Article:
Since visiting origin, Tim says their product has improved, but it has also meant profitability has decreased due to the time spent visiting the producers, and the fact they need to commit to buying more coffee up front.

“We have to pre-purchase six months worth of whole green coffee in order to have that product to roast,” he says.

Tim Adams Specialty Coffee has four main blends – Season 22 from El Salvador and Papua New Guinea; The Doctor from Colombia, Brazil and India; The Nurse from Nicaragua, Brazil, Colombia and Papua New Guinea; and Chapola from Ethiopia, Brazil and Colombia.

“Brazil and Colombia are where most of our blends are based around because they provide a great flavour profile for milk – you can get big chocolate, malty, caramelly flavour profiles from Colombia and Brazil,” he says.

“The other reason we buy a lot of Colombian is they’re a unique country where different parts of the country harvest at different times throughout the year, which means if you split that into two – Huila and Cauca – you have fresh crop all year round. Fresher coffee means flavour, character and point of difference.”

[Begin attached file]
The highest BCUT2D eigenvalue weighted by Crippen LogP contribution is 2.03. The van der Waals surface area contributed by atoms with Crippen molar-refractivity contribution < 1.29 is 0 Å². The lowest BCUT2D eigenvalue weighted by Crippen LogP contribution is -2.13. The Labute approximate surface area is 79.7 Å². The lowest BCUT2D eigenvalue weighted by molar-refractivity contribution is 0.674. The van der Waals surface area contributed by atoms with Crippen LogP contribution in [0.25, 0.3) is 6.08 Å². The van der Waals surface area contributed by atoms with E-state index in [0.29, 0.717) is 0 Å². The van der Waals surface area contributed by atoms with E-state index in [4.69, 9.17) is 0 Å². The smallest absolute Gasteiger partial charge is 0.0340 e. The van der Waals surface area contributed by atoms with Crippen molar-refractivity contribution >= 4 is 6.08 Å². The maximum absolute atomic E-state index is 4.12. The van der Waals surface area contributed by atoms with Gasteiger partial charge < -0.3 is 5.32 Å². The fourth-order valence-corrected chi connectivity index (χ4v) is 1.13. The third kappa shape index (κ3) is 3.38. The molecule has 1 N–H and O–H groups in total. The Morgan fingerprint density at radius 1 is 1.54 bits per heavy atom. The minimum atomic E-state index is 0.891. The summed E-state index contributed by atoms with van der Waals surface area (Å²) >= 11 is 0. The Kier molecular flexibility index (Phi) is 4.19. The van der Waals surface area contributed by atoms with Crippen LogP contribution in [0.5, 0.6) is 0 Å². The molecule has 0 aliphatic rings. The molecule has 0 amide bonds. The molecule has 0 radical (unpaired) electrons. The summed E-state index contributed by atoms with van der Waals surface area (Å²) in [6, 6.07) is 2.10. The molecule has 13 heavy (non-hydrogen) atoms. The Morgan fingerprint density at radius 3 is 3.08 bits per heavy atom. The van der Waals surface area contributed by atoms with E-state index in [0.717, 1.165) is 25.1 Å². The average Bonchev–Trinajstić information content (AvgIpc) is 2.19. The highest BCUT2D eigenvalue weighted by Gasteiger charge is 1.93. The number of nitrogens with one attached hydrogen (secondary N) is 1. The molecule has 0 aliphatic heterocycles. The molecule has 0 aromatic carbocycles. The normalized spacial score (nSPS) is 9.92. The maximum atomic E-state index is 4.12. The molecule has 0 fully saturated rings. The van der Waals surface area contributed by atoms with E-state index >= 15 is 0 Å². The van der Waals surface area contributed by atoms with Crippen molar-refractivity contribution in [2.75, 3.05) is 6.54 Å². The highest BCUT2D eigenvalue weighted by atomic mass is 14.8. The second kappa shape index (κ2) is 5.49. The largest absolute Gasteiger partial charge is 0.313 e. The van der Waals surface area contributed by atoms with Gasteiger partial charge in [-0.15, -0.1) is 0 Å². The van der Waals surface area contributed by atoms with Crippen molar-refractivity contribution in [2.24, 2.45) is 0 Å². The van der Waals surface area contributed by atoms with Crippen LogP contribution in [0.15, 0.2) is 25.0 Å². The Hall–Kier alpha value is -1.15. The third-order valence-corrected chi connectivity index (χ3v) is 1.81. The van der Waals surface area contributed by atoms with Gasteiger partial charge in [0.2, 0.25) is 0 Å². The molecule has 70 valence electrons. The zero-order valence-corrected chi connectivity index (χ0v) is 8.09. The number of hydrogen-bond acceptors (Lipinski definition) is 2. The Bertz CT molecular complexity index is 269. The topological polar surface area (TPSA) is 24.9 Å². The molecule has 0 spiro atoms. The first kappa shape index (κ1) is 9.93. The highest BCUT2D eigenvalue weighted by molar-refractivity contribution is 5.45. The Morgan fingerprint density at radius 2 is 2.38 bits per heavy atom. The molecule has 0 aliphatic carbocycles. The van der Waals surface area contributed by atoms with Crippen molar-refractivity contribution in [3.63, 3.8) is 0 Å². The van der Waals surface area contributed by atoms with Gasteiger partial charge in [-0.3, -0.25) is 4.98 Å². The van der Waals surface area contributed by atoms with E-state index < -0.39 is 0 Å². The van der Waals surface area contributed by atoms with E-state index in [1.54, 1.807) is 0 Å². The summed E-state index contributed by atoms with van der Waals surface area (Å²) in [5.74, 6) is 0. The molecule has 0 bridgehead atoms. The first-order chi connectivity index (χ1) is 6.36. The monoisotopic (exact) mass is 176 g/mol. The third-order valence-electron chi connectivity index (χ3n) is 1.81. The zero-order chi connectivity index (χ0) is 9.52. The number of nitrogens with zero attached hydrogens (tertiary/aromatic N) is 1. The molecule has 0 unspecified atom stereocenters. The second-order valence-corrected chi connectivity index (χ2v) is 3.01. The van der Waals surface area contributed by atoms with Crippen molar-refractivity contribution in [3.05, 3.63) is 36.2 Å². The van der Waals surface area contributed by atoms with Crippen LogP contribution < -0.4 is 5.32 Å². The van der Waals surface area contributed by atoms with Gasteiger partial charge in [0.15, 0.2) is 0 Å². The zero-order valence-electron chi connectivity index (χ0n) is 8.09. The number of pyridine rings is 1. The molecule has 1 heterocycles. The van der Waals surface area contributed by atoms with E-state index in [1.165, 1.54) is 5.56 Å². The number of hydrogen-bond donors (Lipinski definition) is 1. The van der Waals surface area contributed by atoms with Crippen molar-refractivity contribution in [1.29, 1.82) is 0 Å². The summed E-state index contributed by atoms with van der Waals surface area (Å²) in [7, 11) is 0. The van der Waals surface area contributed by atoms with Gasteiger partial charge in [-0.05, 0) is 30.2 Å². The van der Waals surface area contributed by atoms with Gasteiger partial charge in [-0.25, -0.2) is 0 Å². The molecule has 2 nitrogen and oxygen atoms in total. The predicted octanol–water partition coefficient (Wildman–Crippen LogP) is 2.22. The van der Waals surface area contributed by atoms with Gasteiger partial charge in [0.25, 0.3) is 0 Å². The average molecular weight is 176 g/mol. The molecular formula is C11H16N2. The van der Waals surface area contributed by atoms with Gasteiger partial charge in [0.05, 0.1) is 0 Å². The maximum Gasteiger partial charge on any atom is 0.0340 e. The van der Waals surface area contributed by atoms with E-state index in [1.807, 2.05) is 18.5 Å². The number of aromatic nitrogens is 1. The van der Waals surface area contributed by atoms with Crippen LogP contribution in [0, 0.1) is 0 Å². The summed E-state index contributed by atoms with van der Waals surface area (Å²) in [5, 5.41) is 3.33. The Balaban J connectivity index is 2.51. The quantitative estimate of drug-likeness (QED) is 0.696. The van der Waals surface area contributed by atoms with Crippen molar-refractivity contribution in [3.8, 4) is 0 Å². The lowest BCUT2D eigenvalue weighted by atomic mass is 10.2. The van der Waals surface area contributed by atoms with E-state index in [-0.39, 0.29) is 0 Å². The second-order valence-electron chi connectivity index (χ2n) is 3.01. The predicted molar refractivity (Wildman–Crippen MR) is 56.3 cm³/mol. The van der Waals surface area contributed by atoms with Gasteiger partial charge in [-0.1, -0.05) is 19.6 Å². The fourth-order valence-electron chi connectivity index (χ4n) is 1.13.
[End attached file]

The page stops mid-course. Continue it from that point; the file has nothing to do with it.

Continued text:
Along with the house blends, there are also seasonal blends on offer, taking customers to another country every three months, as well as single origin, which is a stand alone product from one farm showcasing what that producer can do.

“Coffee drinkers are so habitual, it’s a habit to drink caffeine, so sometimes when it tastes the same day in day out they’re happy, whereas other people like to sample different blends. It’s interesting to try and please so many different palates,” he says.

Along with perfecting the taste of the coffee, Tim is also pouring a lot of resources into high quality training for baristas, taking them through the whole process from producing coffee and origins, through to machinery and roasting, cupping, tasting, milk quality, texturing milk and then building the whole drink.